While there is nothing wrong with most of these things, and most are allowed in the modern workplace, they can become a distraction during the interview and could trigger an adverse bias on the part of the interviewer.  You want the interviewer to concentrate on what you are saying and not focusing exclusively on your appearance.  It’s best to hold off on expressing your individual grooming style and adornment preferences until after you’ve been hired.  While dress, grooming and personal adornment standards have been greatly expanded (relaxed) over the past decade, the person that will be interviewing you may be from an older generation and not fully embrace the new norm in personal grooming and expression.

So, if you want the job, it may be wise to come to the interview with a conventional and non-distracting appearance and reserve expressing your creative side until after you’ve actually started your new job!

 

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Un-Retiring

So, you’ve been out of the workforce for a year or more.  You’d decided to retire, but are now having second thoughts.  How do you go about reopening the door to employment that you’d closed in the past?

There are many reasons to leave the workforce on your terms, and actually retiring is a commendable accomplishment after many decades of grinding away in the workforce.

There are also many reasons to rejoin the workforce after a period of retirement.  Some of these reasons may include:

  • Boredom
  • Financial need
  • Desire to pursue a new career path
  • Need for social interaction

If you intend to rejoin the workforce after a period of inactivity, there are several things you will need to do to.  In addition to updating your resume and references, you will want to re-energize your professional network and get the word out that you are looking for work again.  This task should not be ignored since it’s estimated that over 80% of job-seekers get a job through someone they know.  If, however, many of your professional colleagues have also left the workforce, you’ll need to expand your network through new connections.  Try to include younger friends and others that you have met during your period of retirement.  Don’t overlook those in the community that have broad exposure (teachers, bankers, business owners, realtors, civil officials).

Get ready for job interviews by preparing your response to certain questions that are unique to your situation, such as:

“I see you’ve been out of work for the past year, why have you decided to go back to work?”

“If I hire you, how will I know that you won’t decide to re-retire in a few months?”

You will have your own unique reason (or reasons) for returning to work, but be sure you can articulate your reasons in a way that is both truthful and compelling, so that you will be taken seriously and given prime consideration for the job.  Be able to clearly convey your desire to go back to work and exactly what valuable capabilities you will bring to the organization.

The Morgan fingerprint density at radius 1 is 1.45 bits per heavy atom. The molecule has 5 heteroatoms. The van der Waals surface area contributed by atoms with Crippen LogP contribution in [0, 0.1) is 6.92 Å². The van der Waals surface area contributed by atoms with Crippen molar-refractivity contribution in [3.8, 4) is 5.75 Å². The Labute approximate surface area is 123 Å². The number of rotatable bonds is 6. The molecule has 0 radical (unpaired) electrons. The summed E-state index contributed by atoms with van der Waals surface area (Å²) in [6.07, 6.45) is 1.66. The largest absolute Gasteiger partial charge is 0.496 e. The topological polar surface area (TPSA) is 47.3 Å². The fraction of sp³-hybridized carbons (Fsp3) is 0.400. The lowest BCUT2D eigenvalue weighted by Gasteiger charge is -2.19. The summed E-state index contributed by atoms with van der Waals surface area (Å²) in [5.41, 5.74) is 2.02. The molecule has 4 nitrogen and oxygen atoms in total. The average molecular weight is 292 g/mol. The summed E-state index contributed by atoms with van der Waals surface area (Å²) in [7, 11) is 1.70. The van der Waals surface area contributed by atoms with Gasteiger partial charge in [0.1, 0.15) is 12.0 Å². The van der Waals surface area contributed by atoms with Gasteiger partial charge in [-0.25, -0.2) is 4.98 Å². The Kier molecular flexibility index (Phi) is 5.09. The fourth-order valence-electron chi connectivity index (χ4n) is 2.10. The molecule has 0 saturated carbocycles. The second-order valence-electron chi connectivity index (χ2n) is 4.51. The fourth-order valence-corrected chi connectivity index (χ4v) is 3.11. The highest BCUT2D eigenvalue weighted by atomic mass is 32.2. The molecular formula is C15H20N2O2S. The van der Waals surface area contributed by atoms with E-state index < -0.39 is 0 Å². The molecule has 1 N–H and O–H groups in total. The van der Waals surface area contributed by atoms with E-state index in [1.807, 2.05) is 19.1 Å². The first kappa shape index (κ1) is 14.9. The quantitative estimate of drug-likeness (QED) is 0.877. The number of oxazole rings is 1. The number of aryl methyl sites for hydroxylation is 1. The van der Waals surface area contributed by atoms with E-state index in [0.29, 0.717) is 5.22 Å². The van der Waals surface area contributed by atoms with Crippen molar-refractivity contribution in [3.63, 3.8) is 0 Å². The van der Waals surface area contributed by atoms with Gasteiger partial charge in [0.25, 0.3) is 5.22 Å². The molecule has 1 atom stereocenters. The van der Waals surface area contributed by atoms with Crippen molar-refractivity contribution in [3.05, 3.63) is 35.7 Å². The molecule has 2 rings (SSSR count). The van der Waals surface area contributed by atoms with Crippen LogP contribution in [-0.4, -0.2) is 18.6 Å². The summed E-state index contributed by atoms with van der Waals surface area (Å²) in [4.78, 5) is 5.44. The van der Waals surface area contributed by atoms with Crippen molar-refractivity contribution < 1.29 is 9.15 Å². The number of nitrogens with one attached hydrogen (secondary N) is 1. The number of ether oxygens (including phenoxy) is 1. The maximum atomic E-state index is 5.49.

Enlist the help of friends and family, and practice your response to various questions you may face during the interview; especially if it’s been a while since you have interviewed for a job.

So, if retirement isn’t your cup of tea, go ahead and take the plunge back into the workforce and apply your considerable experience and talent to the growing economy!

 

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What is your kryptonite?

An interview question that seems to be popping up more frequently these days is, “what is your kryptonite?

This can be a tricky question, since it not only requires the candidate to know what kryptonite is and what it does, but how it would relate to their behavior!  For those devout Superman fans, the knowledge of kryptonite is universal.  Kryptonite is a green crystallin substance that was formed through the explosion of the planet Krypton (Superman’s home planet).  Exposure to kryptonite takes away Superman’s powers and can even be lethal to him.  Bad guys have used kryptonite over the years to weaken and attack Superman.

When you hear this question in an interview, the interviewer is asking you what takes away your power or tends to make you weak or ineffective.  It is a question that is similar to the old standby “what is your greatest weakness?”, but with a unique twist.  Since kryptonite exerts an external force, you will need to address what external influences tend to take away your power.

The dilemma for the candidate is how to answer the question without revealing a fatal personal flaw.  We all have weaknesses or areas in which we don’t always perform at our best, so understanding this and having a truthful answer prepared will help the candidate answer this question with ease.

So, what are some typical forms of “kryptonite” that may affect you?

  • A noisy or chaotic workplace
  • Co-workers that don’t pull their load
  • Unclear expectations or guidance